ring the amount of the loan from the plaintiff's ac. 16. CRIMINAL LAW-Murder in First Degree-Alibi. count to that of the bank.-LARSEN V. UTAN LOAN & Ap instruction that the burden of showing an alibi is TRUST CO., Utah, 65 Pac. Rep. 208. on tbe detendant, but, if the testimony in the whole

25. FRAUDULENT CONVEYANCE — Debts of Husbandcase raises a reasonable doubt of defendant's pres.

Liability.-Land levied on by plaintiff was conveyed ence wbep the crime was committed, he should be ac.

to the wife by a third person. The execution creditor, quitted, is not erroneous as shifting the burden op de.

though he could easily bave obtalped knowledge of fendant to show his innocence.-RAYBURN V. STATE,

the wife's title, made po attempt to gain possession Ark., 63 Pac. Rep. 366.

until more than five years bad expired after the con. 17. CRIMINAL LAW-Theft-Sufficiency of Evidence.

veyance. Held, that he was not then entitled to main. Prosecutor engaged in a game of poker with five tain a motion for possession on the ground that the strangers, one of whom, the defendant, was dealing property had been fraudulently conveyed to the wife the cards. During the course of the play, defendant to defraud her husband's creditors, since, If any fraud dealt prosecutor four aces and another four kings. existed, the creditor did not use ordinary diligence to Defendant then went out, and another took his place discover the same.-GKEEN V. SALMON, Ky., 63 S. W. as dealer. When it came to a "showdown,” prose.

Rep. 270. cutor stated what be held, but declined to show bis

26. HABEAS CORP08-Custody - Appeal.-Defendant band. One of the others then grabbed his cards, say.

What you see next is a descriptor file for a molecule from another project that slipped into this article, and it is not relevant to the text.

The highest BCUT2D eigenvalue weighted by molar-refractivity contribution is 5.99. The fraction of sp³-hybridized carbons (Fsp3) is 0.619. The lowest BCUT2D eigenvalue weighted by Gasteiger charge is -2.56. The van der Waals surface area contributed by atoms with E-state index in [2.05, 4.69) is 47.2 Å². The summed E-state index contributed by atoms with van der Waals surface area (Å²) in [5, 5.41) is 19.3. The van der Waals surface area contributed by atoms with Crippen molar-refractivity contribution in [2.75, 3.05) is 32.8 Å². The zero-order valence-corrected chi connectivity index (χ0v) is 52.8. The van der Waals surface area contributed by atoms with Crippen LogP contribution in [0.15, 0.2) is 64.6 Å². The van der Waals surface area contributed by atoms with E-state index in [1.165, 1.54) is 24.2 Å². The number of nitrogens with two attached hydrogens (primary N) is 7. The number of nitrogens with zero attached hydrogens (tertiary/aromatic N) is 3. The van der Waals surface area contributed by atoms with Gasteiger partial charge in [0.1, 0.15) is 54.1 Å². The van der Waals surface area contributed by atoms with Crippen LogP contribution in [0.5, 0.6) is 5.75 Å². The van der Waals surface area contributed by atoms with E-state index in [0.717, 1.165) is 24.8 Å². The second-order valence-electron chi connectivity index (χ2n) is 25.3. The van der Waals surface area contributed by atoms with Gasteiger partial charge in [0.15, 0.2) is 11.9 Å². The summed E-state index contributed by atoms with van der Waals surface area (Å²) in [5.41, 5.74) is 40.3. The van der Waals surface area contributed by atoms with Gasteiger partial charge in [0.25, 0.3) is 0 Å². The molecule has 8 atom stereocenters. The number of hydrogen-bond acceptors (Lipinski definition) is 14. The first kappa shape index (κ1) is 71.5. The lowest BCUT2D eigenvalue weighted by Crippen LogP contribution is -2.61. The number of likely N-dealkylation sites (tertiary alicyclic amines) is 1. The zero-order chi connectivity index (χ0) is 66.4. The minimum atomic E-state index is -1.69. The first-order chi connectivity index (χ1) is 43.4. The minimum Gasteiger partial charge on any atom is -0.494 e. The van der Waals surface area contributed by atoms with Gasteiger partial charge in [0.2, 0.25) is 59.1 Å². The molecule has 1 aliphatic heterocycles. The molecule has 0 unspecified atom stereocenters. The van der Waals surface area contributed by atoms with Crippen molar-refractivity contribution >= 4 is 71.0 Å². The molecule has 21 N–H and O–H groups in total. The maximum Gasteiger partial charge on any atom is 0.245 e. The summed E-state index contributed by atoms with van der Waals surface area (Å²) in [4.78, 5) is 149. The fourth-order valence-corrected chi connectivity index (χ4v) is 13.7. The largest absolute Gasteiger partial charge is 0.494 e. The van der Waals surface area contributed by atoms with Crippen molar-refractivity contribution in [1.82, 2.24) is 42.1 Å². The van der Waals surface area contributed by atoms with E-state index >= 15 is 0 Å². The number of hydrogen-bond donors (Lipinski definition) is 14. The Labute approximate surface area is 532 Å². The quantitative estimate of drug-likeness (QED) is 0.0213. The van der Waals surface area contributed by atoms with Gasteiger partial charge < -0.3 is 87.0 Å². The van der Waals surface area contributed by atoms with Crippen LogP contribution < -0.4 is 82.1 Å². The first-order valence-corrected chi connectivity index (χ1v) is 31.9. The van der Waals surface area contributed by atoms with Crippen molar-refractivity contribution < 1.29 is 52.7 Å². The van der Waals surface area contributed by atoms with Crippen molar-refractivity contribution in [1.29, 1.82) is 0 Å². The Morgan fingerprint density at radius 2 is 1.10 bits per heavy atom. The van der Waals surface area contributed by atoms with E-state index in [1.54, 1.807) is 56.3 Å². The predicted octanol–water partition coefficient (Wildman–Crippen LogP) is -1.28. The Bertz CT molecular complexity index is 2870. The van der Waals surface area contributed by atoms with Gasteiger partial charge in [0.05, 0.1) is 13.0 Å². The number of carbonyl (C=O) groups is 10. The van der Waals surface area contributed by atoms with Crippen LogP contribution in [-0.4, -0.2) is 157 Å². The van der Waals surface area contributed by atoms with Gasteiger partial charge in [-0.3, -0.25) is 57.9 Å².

sued out a writ of habeas corpus, and was romanded to ing, "You have got a loul; you have six cards;" and op placing them on the table there were six cards.

custody, whereupon he appealed. Instead of being Thereupon the players grabbed for their money,

retained in custody, be was given bis freedom on & secutor failing to get any. Prosecutor testifed

recognizance. Held, that the appellate court had no that he had five cards until the player grabbed |

jurisdiction of the defendant, and big appeal m band, and that he thought that defendant was present,

dismissed.-EX PARTE MCMINN, Tex., 68 8. W. Rep. 322. and joined in the grabbiog. All the other witnesses 27. HOMICIDE — Judgment - Sentence - Death War. testified that they did not see defendant present or rant.-Ballinger's App. Codes & St. $$ 6998, 6996, pre. grab for money. Huld, that the evidence was ipguffi. scribe the proceedings to be taken when judgment of cient to sustaid a conviction for theft.-HERNANDEZ death is rendered, and include the provision that “tbe V. STATE, Tex., 63 S. W. Rep. 320.

judge shall appoint a day for the execution whicb shall 18. CRIMINAL TRIAL-Counsel - Sickness - Intoxica

pot be less than 30 por more than 90 days from the

time of judgment, and the sheriff or oficer to whom a tion-Continuance.- Where the sickness of defend.

death warrant is delivered sball return the same ant's leading counsel was voluntarily produced by the

within 20 days after the time axed for execution." use of intoxicating liquor, and defendant was repre.

Act March 8, 1901, relating to the death warrant, the sented at the trial by able counsel, it was not error to

contents thereof, the return, and ixlog the place of refuse a continuance.-COLEMAN V. STATE, Tex., 63 S.

execution, amended sections 6993, 6996, supra. Held, W. Rep. 322.

that mandamus would lie to compel the judge of the 19. DIVORCE - Validity-Collateral Attack.-The ob.) sup-rior court to issue a death warrant against a de. jection that a decree of divorce is void, because the fendant convicted before the amendment, though tho parties thereto were not residents of the state when day fixed tberein would necessarily be after the divorce was granted, cannot be raised to defeat amendment took effect.-STATE V. SUPERIOR COURT OF the confirmation of the report of commissioners in & PIERCE CO., Wash., 65 Pac. Rep. 183. sult by the wife to partition community property,